Building out your sales compensation plan for 2014? Before you wrap things up, make sure you haven’t forgotten to factor in these seven important tips.
This is the second post in a two-part series on developing the right sales compensation plan for you. In Part I, we focused on the “Building Blocks of an Effective Sales Compensation Plan“. In this post, we’ll highlight the seven most common factors sales managers tend to overlook.
7 Most Overlooked Factors for Designing a Sales Compensation Plan
1) A simple plan is better than a thorough plan
Avoid mapping out all intricacies of the compensation plan in order to avoid confusion. Stick to the basics — if a rep can’t calculate their expected commission at any given point, the plan is not effectively motivating behavior.
2) Set comp metrics that align with your business model and stage of growth
While this may seem like a no-brainer, it can be challenging. No company is alike, so be sure to build out compensation plans based on the type of organization you are and where you are in your stage of growth. Incentivize for your organizational goals. Operating at the expansion stage? Incentivize for market share and new customers rather than cash flow.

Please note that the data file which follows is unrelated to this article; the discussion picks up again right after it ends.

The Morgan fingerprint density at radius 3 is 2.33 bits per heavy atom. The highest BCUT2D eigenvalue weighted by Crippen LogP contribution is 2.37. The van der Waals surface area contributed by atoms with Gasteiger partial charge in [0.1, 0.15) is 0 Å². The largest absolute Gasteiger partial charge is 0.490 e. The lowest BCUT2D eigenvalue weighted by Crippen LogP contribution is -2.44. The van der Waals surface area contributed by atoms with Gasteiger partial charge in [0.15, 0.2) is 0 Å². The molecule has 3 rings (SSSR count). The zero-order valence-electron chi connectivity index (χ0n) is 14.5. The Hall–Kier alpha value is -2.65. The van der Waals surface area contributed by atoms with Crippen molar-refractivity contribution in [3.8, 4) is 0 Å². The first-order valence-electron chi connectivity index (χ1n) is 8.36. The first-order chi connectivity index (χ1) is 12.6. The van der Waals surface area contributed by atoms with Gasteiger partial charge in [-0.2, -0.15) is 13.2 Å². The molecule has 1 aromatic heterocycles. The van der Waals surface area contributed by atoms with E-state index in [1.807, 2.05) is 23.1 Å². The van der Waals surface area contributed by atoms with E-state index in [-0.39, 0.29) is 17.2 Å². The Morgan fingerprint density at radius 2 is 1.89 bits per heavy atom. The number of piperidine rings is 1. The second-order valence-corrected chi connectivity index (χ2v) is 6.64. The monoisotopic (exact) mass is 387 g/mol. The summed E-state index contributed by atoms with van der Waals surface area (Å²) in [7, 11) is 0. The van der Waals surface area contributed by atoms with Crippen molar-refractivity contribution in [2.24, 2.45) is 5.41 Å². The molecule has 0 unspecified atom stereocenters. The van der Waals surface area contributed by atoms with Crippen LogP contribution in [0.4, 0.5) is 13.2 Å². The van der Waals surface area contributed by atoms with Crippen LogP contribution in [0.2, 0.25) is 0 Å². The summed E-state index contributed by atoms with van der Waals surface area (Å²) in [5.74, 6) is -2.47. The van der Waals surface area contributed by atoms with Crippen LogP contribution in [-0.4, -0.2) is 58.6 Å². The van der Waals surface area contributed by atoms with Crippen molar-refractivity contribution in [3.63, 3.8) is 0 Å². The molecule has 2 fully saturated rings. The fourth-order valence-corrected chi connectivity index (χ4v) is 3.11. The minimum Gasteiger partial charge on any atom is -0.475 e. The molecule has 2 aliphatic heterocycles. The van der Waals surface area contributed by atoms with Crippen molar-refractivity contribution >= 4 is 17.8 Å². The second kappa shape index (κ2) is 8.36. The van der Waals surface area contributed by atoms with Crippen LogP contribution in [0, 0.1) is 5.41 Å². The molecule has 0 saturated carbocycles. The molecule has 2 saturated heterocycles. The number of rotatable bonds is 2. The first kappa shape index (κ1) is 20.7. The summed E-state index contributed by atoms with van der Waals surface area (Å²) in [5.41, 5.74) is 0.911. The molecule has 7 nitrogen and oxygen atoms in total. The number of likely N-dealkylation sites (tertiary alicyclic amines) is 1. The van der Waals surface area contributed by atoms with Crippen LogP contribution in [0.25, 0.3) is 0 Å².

3) Design your comp plan document like a marketing asset, not a contract
The purpose of a compensation package is to inspire and motivate your team. Rather than intimidating them with a verbose contract, use this as an opportunity to incorporate your communication strategy.
4) Ensure you can accurately track your quota metrics
Be sure to establish a process for tracking metrics prior to rolling out your compensation plan. Also make sure you are avoiding metrics that are subjective, estimated, and incomplete! Reps spend 5-10% of their time fixing their comp plan, and organizations can avoid that by compensating on quality metrics.
5) Provide real-time visibility
Provide a live dashboard indicating attainment to quota so that reps know where they stand and their activity against goals (and be sure to then use this dashboard in one-on-ones as a point of reference).
6) Anticipate staffing challenges
Things happen. Aim to have the total quota for all reps to equal 110-120% of the company target, giving you some wiggle room for any unexpected challenges.
7) Reserve a compensation budget for ad-hoc SPIFF’s
When you are planning for 2014 budgets be sure to account for spiffs and competitions on the sales team, rather than scrambling for resources to support a competition mid year.
Looking for more tips for designing your sales compensation plan, watch our webinar with Michael Hanna, “Show Me the Money: Sales Compensation Plans that Won’t Fail!”